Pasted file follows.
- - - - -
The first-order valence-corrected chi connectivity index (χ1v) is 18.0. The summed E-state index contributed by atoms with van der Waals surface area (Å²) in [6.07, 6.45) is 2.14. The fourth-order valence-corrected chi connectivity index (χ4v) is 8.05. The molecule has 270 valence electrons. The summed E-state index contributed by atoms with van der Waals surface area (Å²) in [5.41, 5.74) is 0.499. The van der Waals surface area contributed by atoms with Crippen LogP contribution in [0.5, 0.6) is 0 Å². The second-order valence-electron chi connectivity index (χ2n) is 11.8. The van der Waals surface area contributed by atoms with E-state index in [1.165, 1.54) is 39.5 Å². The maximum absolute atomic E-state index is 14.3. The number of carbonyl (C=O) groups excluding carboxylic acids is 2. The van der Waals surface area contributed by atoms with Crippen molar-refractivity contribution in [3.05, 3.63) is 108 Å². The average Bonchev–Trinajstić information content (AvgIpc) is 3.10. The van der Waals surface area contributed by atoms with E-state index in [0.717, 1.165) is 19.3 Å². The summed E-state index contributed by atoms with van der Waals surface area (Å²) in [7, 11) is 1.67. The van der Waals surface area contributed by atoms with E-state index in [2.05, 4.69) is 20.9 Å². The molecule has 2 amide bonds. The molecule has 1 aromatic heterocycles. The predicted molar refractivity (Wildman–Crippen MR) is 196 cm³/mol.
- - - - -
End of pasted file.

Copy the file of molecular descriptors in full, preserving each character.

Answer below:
The first-order valence-corrected chi connectivity index (χ1v) is 18.0. The summed E-state index contributed by atoms with van der Waals surface area (Å²) in [6.07, 6.45) is 2.14. The fourth-order valence-corrected chi connectivity index (χ4v) is 8.05. The molecule has 270 valence electrons. The summed E-state index contributed by atoms with van der Waals surface area (Å²) in [5.41, 5.74) is 0.499. The van der Waals surface area contributed by atoms with Crippen LogP contribution in [0.5, 0.6) is 0 Å². The second-order valence-electron chi connectivity index (χ2n) is 11.8. The van der Waals surface area contributed by atoms with E-state index in [1.165, 1.54) is 39.5 Å². The maximum absolute atomic E-state index is 14.3. The number of carbonyl (C=O) groups excluding carboxylic acids is 2. The van der Waals surface area contributed by atoms with Crippen molar-refractivity contribution in [3.05, 3.63) is 108 Å². The average Bonchev–Trinajstić information content (AvgIpc) is 3.10. The van der Waals surface area contributed by atoms with E-state index in [0.717, 1.165) is 19.3 Å². The summed E-state index contributed by atoms with van der Waals surface area (Å²) in [7, 11) is 1.67. The van der Waals surface area contributed by atoms with E-state index in [2.05, 4.69) is 20.9 Å². The molecule has 2 amide bonds. The molecule has 1 aromatic heterocycles. The predicted molar refractivity (Wildman–Crippen MR) is 196 cm³/mol.